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Im writing a facebook-connect app that login user after authenticate session on facebook, question is how can i authenticate user on django after get user object?

user = User.objects.get(email=email)
user = authenticate(username=user.username, password=user.password)
login(request, user)

Is there another way to achieve this ?

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up vote 16 down vote accepted

You don't actually need to authenticate() first if you do this (but I didn't tell you!):

user.backend = 'django.contrib.auth.backends.ModelBackend'

login(request, user)

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This work, but is it wrong to use it ? – marman Jan 21 '11 at 15:21
Not that I know of. Just trixie! – Lyle Pratt Jan 21 '11 at 15:40
If the only place to login in your application is the view where you are doing this then it's not too bad. If you want the admin login page or any other uses of the Django authentication system to work, you really should use an authentication backend. – SeanOC Jan 24 '11 at 14:28
Lyle, thank you so much, you saved me! :) – Pavel Daynyak Feb 17 '13 at 13:20

authenticate() and login() each provide different tasks, and both (or the equivalent pulled from the Django code and updated for each version of Django) are required in order to log a user in.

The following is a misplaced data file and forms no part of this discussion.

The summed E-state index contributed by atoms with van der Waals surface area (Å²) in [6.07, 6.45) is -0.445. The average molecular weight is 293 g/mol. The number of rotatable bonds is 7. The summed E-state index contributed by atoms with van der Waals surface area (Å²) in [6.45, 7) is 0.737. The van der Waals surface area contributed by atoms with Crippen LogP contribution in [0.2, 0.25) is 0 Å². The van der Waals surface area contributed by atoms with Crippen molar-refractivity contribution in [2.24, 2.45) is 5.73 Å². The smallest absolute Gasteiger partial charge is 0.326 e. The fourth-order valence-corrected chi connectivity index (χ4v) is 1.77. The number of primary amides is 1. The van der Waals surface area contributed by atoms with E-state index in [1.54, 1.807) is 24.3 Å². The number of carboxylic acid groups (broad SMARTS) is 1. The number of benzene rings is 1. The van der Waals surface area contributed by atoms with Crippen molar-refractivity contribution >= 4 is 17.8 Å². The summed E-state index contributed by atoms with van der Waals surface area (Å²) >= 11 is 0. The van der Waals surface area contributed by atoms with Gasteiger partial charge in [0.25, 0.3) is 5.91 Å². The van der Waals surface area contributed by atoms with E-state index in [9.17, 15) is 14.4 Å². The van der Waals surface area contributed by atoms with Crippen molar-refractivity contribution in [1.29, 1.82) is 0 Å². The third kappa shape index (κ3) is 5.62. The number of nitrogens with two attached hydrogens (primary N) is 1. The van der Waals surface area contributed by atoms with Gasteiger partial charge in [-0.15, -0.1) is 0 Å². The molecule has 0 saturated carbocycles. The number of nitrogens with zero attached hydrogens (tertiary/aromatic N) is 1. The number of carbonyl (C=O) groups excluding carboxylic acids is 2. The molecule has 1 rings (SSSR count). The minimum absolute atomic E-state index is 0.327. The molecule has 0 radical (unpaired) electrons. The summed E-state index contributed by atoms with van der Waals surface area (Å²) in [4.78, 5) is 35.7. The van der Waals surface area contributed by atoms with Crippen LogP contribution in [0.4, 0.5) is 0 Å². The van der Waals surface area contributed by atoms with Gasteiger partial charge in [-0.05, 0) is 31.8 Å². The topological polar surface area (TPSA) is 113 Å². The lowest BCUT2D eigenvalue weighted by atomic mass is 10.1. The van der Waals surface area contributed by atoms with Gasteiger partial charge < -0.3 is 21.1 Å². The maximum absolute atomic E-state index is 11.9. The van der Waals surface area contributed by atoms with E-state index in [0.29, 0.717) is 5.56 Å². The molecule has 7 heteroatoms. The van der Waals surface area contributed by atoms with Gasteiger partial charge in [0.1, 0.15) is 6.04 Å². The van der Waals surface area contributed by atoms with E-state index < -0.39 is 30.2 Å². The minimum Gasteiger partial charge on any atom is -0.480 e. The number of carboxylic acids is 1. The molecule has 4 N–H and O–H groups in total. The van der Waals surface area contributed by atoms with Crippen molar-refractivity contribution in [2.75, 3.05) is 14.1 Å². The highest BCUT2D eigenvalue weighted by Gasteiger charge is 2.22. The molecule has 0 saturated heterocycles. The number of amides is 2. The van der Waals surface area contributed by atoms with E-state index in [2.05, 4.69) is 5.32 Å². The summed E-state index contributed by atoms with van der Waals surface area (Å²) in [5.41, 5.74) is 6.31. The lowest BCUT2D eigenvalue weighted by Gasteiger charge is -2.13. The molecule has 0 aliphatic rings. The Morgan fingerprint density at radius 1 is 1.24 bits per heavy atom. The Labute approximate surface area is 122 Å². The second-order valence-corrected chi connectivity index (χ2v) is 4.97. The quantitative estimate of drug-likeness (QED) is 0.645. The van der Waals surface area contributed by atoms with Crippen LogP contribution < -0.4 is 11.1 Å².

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There are two things you should look at and be aware of based on your question and example.

First, the way you handle alternate authentication methods (e.g. facebook oauth) are authentication backends. You can look at for existing options or write your own. The backend(s) you have configured are what will define what parameters authenticate() is expecting to receive (e.g. a facebook backend wouldn't expect a password as a password doesn't make sense in that context).

Second, doing user.password won't get you the user's actual password. As a security measure, Django stores passwords as salted one-way hashes. This means that, by design, you cannot determine a user's password based on what is stored in the database.

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